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Chan Is Missing (1982)
Chan Is Missing is a 1982 film directed by Wayne Wang, which tells the story of two taxi drivers searching the streets of San Francisco's Chinatown for the man who ran off with their money. It stars Wood Moy, Marc Hayashi and Laureen Chew. The movie was written by Isaac Cronin and Wayne Wang, directed by Wang and dedicated to Wong Cheen (or Wong Ch'ien or Hwang Qian). It is one of the first major American film productions in which Chinese Americans are portrayed in a realistic fashion, using many non-actors, in contrast with other films in which Chinese and Chinese Americans are portrayed in predictable and limited roles based on stereotypes. The movie is considered a seminal work of Asian American Cinema. The song playing at the beginning of the movie is by Sam Hui. Its Mandarin Chinese name is Jia Jia Re Chao. Two cabbies search San Francisco's Chinatown for a mysterious character who has disappeared with their $4000. Their quest leads them on a humorous, if mundane, journey which illuminates the many problems experienced by Chinese-Americans living at the margins of contemporary American society.
There's a story here, but barely. Two Chinese San Francisco cab drivers (Wood Moy and Marc Hayashi) discover their friend, Chan Hung, is, well, missing. This probably wouldn't bother them much, as humans go, they're a pretty disaffected pair. But Chan has $4,000 of theirs, and he's vanished under suspicious circumstances, revolving around something called 'the flag-waving incident,' which we sort of understand but don't really care about.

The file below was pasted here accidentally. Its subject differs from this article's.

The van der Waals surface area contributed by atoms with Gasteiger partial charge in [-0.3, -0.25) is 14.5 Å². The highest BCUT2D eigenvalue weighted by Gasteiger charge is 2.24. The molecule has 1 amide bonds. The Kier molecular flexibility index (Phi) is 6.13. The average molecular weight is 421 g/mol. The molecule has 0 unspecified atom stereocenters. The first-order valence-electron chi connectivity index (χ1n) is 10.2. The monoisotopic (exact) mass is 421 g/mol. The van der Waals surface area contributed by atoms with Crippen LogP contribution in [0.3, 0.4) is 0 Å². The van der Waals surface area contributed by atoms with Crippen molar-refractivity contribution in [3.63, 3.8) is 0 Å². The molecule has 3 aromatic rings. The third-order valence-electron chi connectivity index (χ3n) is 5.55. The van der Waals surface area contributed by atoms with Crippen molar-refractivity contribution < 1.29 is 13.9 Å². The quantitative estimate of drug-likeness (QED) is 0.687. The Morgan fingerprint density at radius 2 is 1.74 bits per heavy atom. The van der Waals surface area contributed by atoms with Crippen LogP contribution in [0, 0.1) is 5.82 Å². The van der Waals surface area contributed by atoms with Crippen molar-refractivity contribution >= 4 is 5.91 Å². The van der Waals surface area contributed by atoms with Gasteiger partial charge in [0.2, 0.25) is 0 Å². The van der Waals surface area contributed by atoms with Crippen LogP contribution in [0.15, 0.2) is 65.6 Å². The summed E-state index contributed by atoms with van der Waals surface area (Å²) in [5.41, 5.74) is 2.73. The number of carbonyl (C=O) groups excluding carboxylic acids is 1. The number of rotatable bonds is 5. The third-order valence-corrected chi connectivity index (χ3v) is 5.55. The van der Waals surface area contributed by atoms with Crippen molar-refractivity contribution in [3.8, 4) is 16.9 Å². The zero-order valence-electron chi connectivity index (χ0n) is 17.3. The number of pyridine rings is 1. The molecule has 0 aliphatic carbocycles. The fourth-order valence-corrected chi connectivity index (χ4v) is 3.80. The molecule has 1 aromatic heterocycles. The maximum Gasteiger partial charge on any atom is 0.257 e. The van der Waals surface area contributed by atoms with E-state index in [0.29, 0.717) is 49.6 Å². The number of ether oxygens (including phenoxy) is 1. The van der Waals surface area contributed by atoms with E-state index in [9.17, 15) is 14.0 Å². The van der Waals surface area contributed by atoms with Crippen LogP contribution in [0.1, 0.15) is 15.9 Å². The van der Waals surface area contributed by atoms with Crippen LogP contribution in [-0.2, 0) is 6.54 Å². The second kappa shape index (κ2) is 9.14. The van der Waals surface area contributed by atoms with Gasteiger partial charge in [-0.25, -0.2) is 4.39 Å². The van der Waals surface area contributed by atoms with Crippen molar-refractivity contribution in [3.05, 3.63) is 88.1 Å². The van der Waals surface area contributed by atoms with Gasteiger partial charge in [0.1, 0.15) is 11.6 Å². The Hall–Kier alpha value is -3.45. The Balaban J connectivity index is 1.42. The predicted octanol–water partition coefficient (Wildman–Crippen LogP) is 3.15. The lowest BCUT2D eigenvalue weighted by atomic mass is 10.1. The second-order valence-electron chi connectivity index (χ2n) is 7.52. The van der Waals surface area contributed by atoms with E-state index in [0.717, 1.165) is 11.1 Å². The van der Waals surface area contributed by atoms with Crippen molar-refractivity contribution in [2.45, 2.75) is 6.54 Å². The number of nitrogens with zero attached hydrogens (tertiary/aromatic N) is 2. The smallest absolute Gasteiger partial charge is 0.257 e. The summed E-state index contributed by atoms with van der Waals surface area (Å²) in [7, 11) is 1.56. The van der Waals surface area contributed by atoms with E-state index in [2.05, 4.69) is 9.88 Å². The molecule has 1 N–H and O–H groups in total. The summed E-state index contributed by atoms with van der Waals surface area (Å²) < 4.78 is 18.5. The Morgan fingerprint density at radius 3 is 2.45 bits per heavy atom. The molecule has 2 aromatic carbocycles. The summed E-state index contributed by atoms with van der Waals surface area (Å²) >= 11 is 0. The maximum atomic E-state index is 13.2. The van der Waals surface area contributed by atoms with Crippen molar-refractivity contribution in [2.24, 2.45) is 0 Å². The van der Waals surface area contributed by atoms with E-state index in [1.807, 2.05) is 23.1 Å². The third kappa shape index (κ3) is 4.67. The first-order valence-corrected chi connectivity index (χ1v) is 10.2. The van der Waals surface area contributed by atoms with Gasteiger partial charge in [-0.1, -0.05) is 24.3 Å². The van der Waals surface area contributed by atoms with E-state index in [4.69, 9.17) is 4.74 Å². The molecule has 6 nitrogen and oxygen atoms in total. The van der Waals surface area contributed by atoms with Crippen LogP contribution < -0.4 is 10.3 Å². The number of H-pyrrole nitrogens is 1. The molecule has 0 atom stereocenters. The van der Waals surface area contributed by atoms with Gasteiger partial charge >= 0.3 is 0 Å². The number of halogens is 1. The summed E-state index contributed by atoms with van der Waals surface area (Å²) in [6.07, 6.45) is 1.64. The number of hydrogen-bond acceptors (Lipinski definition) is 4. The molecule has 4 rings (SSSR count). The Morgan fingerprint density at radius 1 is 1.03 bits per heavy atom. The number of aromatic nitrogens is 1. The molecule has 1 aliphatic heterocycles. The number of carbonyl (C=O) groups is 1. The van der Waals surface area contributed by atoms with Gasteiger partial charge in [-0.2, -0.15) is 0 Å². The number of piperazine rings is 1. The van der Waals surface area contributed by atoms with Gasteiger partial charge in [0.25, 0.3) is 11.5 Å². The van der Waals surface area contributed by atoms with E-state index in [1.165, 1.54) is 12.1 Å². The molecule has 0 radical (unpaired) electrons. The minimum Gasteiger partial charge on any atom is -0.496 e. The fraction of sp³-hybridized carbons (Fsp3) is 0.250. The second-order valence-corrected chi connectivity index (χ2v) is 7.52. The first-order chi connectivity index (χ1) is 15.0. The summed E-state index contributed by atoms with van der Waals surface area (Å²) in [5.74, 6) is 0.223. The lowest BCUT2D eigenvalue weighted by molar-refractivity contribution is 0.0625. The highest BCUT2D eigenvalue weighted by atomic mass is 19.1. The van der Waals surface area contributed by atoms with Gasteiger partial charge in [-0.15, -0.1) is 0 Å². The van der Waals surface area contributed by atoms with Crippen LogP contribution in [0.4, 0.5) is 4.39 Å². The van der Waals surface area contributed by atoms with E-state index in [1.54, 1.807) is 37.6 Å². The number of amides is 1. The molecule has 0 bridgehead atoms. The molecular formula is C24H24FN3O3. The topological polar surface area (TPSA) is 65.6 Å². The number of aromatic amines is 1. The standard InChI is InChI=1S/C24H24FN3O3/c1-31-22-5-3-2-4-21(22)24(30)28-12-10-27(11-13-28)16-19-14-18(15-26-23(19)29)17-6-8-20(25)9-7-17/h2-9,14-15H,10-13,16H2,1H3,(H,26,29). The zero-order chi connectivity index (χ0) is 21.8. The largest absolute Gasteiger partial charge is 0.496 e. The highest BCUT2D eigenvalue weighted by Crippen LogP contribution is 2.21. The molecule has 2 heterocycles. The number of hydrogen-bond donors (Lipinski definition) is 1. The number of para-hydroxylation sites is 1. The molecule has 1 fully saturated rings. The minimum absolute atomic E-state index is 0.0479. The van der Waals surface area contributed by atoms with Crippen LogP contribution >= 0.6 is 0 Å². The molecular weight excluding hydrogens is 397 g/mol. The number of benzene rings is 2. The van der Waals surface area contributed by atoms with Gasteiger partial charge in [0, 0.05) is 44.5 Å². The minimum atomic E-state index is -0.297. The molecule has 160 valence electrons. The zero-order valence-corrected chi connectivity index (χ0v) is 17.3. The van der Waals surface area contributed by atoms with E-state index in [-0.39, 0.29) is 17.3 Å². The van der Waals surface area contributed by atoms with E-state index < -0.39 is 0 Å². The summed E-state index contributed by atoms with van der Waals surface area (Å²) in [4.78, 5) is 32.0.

That's because, like many of Wang's indie movies, this is a story about people and their environments. Chan's cabbies -- one an older, traditional Chinese man, one a youngster with high hair and a Saturday Night Fever swagger -- are what we in San Francisco would call 'characters,' the kind of locals that you see on every corner, each an original that's come from a now-broken mold. Moy and Hayashi visit Chinatown back allies and steamy take-out kitchens in search of information about Chan, but what develops isn't a mystery, but rather a look at the city from the inside out. This isn't Fodor's, folks.
Ultimately, Chan remains missing and the movie ultimately feels a little thin. Locals like myself will probably find it eye-opening to see that in a quarter century the city has barely changed at all. Outsiders will probably want to hop on a flight to get here for some dim sum.
The DVD includes a retrospective interview with the two leads.